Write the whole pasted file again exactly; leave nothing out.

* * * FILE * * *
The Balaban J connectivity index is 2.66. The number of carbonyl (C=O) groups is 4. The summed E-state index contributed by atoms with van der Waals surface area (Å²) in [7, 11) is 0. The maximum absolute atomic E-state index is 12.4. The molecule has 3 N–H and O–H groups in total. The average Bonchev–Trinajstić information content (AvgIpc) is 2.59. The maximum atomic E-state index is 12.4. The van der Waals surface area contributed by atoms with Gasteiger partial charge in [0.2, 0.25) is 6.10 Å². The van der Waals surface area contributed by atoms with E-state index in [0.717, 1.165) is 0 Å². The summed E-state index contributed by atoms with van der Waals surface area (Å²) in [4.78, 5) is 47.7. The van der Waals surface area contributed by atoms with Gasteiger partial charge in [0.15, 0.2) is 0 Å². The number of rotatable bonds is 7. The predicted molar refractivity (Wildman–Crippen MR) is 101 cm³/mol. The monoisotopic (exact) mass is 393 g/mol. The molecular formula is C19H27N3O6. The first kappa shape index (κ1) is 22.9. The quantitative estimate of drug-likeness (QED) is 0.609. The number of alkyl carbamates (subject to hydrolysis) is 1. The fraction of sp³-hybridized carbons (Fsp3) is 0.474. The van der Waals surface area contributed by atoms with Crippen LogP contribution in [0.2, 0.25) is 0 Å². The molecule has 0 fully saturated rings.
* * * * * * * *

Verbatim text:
The Balaban J connectivity index is 2.66. The number of carbonyl (C=O) groups is 4. The summed E-state index contributed by atoms with van der Waals surface area (Å²) in [7, 11) is 0. The maximum absolute atomic E-state index is 12.4. The molecule has 3 N–H and O–H groups in total. The average Bonchev–Trinajstić information content (AvgIpc) is 2.59. The maximum atomic E-state index is 12.4. The van der Waals surface area contributed by atoms with Gasteiger partial charge in [0.2, 0.25) is 6.10 Å². The van der Waals surface area contributed by atoms with E-state index in [0.717, 1.165) is 0 Å². The summed E-state index contributed by atoms with van der Waals surface area (Å²) in [4.78, 5) is 47.7. The van der Waals surface area contributed by atoms with Gasteiger partial charge in [0.15, 0.2) is 0 Å². The number of rotatable bonds is 7. The predicted molar refractivity (Wildman–Crippen MR) is 101 cm³/mol. The monoisotopic (exact) mass is 393 g/mol. The molecular formula is C19H27N3O6. The first kappa shape index (κ1) is 22.9. The quantitative estimate of drug-likeness (QED) is 0.609. The number of alkyl carbamates (subject to hydrolysis) is 1. The fraction of sp³-hybridized carbons (Fsp3) is 0.474. The van der Waals surface area contributed by atoms with Crippen LogP contribution in [0.2, 0.25) is 0 Å². The molecule has 0 fully saturated rings.